How to deal with stress on the job

LUNCHEON LEARNING–Rockford Chamber of Commerce luncheons are always interesting and informative, and important people attend (note Dr. Shibler and John Decker at this luncheon). You could be one of them. The next luncheon is August 3.

LUNCHEON LEARNING–Rockford Chamber of Commerce luncheons are always interesting and informative, and important people attend (note Dr. Shibler and John Decker at this luncheon). You could be one of them. The next luncheon is August 3.

If you still have a job

Going to the Rockford Chamber of Commerce (RCC) luncheons might not make your job easier, but last month’s speaker taught listeners how to deal with their job-related stress. Terri Eudy of Grand Valley Health said not all stress is bad stress. She said too little stress at work leads to boredom and other undesirable results. Good stress can include a challenging job, the excitement of an upcoming wedding, or winning the lottery. Bad stress can lead to divorce, death or job loss.

Eudy said Americans are working longer hours than they have in the past three decades and are more at risk for psychological, physical and behavioral problems. A struggling economy adds more stress to many jobs, and people more than ever need to learn to manage their stress. Employers don’t realize enough how detrimental stress is to productivity and their employees’ lives. Unmanaged stress can lead to workplace accidents, diabetes, heart disease, jaw pain, loss of sex drive, and a host of other illnesses.

The first step in stress management is identifying the source of stress, followed by inventorying priorities. According to Eudy, three steps to managing job stress are taking responsibility for improving stress levels, learning to identify what is causing stress, and to learn effective communication skills to improve job relationships. The most important step in reducing stress is to keep your body as physically fit as possible, Eudy said. She stated that aerobic activity is proven to reduce stress, and also recommended relaxation and strengthening activities such as yoga. Preferably, physical activity should take place before stress occurs, so morning exercise can reduce stress before it begins.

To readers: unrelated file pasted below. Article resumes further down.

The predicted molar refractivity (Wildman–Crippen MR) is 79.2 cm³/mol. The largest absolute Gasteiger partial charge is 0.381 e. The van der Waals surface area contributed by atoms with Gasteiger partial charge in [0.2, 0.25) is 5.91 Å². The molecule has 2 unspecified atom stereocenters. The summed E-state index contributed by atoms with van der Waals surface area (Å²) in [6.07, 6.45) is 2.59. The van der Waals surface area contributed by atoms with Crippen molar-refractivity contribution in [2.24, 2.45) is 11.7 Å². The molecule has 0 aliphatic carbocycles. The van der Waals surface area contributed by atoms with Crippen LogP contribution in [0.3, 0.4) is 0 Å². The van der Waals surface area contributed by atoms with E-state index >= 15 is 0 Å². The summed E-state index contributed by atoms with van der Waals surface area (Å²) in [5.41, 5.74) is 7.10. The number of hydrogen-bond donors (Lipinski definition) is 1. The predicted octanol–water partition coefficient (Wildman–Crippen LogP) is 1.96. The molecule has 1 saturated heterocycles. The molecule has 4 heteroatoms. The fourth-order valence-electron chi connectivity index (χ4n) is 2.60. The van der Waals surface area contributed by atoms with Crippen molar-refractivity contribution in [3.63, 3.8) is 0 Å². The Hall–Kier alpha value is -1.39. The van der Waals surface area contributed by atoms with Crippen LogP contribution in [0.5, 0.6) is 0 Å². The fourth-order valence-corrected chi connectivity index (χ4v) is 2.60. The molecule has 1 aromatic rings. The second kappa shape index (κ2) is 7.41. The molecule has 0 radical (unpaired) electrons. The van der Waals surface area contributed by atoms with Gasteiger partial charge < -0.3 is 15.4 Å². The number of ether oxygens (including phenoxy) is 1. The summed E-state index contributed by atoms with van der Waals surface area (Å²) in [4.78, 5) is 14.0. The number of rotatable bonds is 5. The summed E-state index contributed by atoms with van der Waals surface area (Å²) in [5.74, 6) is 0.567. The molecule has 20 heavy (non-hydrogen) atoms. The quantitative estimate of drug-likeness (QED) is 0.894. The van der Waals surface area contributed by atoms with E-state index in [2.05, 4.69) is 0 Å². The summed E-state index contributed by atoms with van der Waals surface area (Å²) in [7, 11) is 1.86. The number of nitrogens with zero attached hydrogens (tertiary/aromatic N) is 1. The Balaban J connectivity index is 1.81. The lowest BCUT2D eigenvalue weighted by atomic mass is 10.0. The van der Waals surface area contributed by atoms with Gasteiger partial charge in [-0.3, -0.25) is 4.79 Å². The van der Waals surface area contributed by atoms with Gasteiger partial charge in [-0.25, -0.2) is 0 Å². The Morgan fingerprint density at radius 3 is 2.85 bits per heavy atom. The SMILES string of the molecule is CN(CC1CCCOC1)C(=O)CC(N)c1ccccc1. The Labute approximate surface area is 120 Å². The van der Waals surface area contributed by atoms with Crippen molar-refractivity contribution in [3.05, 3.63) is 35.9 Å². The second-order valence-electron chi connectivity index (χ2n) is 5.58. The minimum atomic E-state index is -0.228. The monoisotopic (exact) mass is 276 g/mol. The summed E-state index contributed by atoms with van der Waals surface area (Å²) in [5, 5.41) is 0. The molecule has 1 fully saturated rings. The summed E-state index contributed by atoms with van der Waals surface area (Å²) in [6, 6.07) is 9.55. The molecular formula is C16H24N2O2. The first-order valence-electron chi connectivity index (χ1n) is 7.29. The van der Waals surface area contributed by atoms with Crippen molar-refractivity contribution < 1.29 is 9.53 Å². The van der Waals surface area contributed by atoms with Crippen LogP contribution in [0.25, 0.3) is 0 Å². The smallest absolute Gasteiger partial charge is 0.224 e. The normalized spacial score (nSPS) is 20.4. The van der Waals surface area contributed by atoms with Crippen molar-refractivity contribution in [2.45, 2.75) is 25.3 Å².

Choosing healthy foods is also a key to fighting stress, and includes eating small, frequent meals, lots of fruits and vegetables, and lots of liquids (but not alcohol). Getting enough sleep is also important.

Identifying priorities can improve time and task management. Trying to do too much too fast can result in less productivity than setting a realistic pace for production. Stress can also result from simple bad habits. Identifying these-the need for perfection, the tendency to be late, and other self-defeating behavior-is the first step to eliminating them.

“Stop that stinkin’ thinkin’,” Eudy said. People who emotionally beat themselves up for past mistakes are wasting time and emotional energy. Sometimes learning to say no is required for those who take on more tasks than they can realistically complete.

When stress is present, take action against it by taking a break, listening to music, doing relaxation techniques, or putting problems in perspective. Talking to someone about problems can help. Developing a supportive network is another effective stress-reliever as is using humor to break the grip of stress.

People who cope well with stress usually have the traits of feeling in control of their lives, have a strong support network and are positive people.

Eudy ended with the challenge to begin managing life’s stress immediately. Have a plan that doesn’t add stress to your life. Do what fits into your lifestyle. Don’t be afraid to get help if you need it. Ask those around you for support. Teach others how to manage their stress.

Chamber luncheons are held every other month and are open to members and future members. The next luncheon is scheduled for Monday, August 3.

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